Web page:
When the Mother of God appeared in Fatima, Portugal in 1917 to three small children with a plea for prayer and penance, part of her message included the following warning:
What Our Lady is asking for in this plea is reparation on behalf of sinners. She is asking that we do for them what her Son did for us. Our Blessed Lord took upon His shoulders the burden of our sins, and paid the price for them. We are not able to shoulder the whole burden, pay the whole price for the sins of others; but what little we can do when placed in the hands of the Blessed Mother of us all, can accomplish much towards lessening their debt of punishment, and opening their hearts to the healing and strengthening grace of God.
It is true that these souls have rejected the graces and inspirations offered them by God, but Our Lady implies that many of them can be saved by the prayers and sacrifices of others, if among her children some are generous enough to put themselves out for this purpose.
In recent times many have contributed generously to help victims of famine in various parts of the world; but that was to save them from bodily death. The death of the soul - the rejection of God at the end of oneís earthly existence (of which Our Lady speaks), is eternal death. So we can see the anguish of the Mother of God at the loss of her children, for whom her Son gave His life to save.
What Our Lady is asking for in the plea expressed above, is simply that we do what St. Paul did time and again, namely, to "fill up what is wanting in the sufferings of Christ," i.e., in those members of Christís Body who have turned away from Him, and who will not turn back to Him unless other members of His Body win that grace for them by their prayers and sacrifices.
Those who remain unmoved by such a plea from Our Blessed Mother, seem to say along with Cain: "Am I my brotherís keeper?" (Gen. 4:9) Keep in mind that the teaching of Our Savior on "love of neighbor" is a commandment, not merely a counsel. Our neighbor is not just the person who lives next door, but someone in need; and Our Lady called our attention to many souls in dire need, in danger of eternal punishment . . . souls who are our brothers and sisters in Christ.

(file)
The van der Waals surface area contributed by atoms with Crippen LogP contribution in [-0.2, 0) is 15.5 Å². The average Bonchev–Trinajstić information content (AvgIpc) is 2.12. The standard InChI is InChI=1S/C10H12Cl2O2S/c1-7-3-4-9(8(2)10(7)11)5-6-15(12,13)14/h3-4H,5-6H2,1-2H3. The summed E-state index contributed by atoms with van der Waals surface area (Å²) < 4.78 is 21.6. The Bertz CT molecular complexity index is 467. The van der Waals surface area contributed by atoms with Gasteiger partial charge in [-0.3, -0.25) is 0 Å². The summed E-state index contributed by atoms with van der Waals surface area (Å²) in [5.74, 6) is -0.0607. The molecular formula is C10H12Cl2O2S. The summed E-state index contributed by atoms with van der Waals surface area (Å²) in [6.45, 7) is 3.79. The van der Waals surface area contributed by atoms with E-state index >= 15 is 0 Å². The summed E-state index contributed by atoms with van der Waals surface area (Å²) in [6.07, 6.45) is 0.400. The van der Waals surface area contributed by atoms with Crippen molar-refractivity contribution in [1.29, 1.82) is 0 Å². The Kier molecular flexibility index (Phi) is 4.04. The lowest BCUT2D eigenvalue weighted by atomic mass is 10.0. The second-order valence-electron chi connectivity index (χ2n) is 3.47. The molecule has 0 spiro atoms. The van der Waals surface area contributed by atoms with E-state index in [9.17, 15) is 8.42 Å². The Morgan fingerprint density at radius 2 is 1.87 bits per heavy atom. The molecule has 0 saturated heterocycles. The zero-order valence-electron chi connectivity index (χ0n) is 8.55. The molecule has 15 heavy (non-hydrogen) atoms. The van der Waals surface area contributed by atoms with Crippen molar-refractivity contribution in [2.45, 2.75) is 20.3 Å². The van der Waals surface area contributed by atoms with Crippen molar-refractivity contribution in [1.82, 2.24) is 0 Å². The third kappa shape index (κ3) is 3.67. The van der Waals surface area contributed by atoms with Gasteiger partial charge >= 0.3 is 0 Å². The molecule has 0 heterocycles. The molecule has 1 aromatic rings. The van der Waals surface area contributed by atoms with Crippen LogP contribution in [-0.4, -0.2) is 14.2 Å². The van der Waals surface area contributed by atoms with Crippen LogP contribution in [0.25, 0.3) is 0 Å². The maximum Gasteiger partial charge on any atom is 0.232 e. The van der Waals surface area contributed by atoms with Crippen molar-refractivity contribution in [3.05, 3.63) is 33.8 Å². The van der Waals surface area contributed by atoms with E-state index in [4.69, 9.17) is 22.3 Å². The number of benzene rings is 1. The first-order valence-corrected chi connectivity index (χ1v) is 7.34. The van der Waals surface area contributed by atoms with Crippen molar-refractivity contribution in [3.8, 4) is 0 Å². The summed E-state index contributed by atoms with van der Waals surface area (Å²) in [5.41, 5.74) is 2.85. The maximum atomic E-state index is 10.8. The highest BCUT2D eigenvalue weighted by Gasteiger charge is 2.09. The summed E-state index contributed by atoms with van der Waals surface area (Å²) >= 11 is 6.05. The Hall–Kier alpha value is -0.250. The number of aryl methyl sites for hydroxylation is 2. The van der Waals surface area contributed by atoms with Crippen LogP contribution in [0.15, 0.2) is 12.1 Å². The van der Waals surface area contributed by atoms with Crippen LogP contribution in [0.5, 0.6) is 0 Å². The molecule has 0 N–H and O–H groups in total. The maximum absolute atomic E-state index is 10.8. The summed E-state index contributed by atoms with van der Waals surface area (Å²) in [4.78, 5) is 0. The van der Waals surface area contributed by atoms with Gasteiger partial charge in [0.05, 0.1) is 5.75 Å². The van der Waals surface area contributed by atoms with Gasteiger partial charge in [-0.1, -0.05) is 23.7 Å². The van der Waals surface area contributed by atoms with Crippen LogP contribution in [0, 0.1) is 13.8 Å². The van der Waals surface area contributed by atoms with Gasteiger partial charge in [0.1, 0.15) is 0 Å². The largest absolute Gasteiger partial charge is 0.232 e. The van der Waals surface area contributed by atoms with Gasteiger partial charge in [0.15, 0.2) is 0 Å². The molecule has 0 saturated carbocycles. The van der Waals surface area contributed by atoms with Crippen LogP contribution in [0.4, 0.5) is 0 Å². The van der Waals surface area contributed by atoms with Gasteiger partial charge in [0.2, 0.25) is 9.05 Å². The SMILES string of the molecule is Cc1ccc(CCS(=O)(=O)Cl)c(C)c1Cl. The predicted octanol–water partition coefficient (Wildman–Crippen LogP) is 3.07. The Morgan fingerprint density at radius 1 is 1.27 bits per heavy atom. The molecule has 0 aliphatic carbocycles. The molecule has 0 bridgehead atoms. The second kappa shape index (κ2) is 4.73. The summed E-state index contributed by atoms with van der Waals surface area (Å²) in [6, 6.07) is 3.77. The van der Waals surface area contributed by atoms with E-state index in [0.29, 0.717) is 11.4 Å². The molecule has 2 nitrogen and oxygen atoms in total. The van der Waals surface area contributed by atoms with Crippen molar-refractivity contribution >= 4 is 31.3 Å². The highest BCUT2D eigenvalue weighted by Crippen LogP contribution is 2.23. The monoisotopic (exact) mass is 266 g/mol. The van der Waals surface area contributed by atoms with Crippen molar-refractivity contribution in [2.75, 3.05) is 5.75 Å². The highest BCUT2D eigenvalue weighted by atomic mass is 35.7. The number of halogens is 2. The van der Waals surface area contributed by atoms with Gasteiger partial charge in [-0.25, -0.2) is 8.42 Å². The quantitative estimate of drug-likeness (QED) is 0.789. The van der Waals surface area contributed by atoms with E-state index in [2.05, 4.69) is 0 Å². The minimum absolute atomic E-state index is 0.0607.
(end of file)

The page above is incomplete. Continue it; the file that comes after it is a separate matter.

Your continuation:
There is but one virtue of charity, by which we love God and neighbor; and we love both with the same intensity of that virtue. That means if our concern for others in need is feeble, so is our love of God. And remember Our Lordís warning that "the measure you measure with will be measured back to you." From that it follows that the more we help those in need - especially dying sinners, the more we will be sustained by the grace of God in that crucial moment. And finally, the Lord reminds us - "what You do for the least of my brethren, you do it for Me." (Mt. 25 :40)
Need we more incentive, then, to earnestly try to heed the pleas of Our Lady for souls in danger of eternal loss? The thought perhaps comes . . . "but what can I do; I can pray for them, but what kinds of sacrifices can I make for them?" The Angel who appeared to the three children at Fatima prior to the coming of Our Lady answered that question:
The decree on the Church in the second Vatican Council also pointed out how the ordinary routine of each day affords many opportunities for "spiritual sacrifices" which give glory to God, and contribute to the salvation of souls.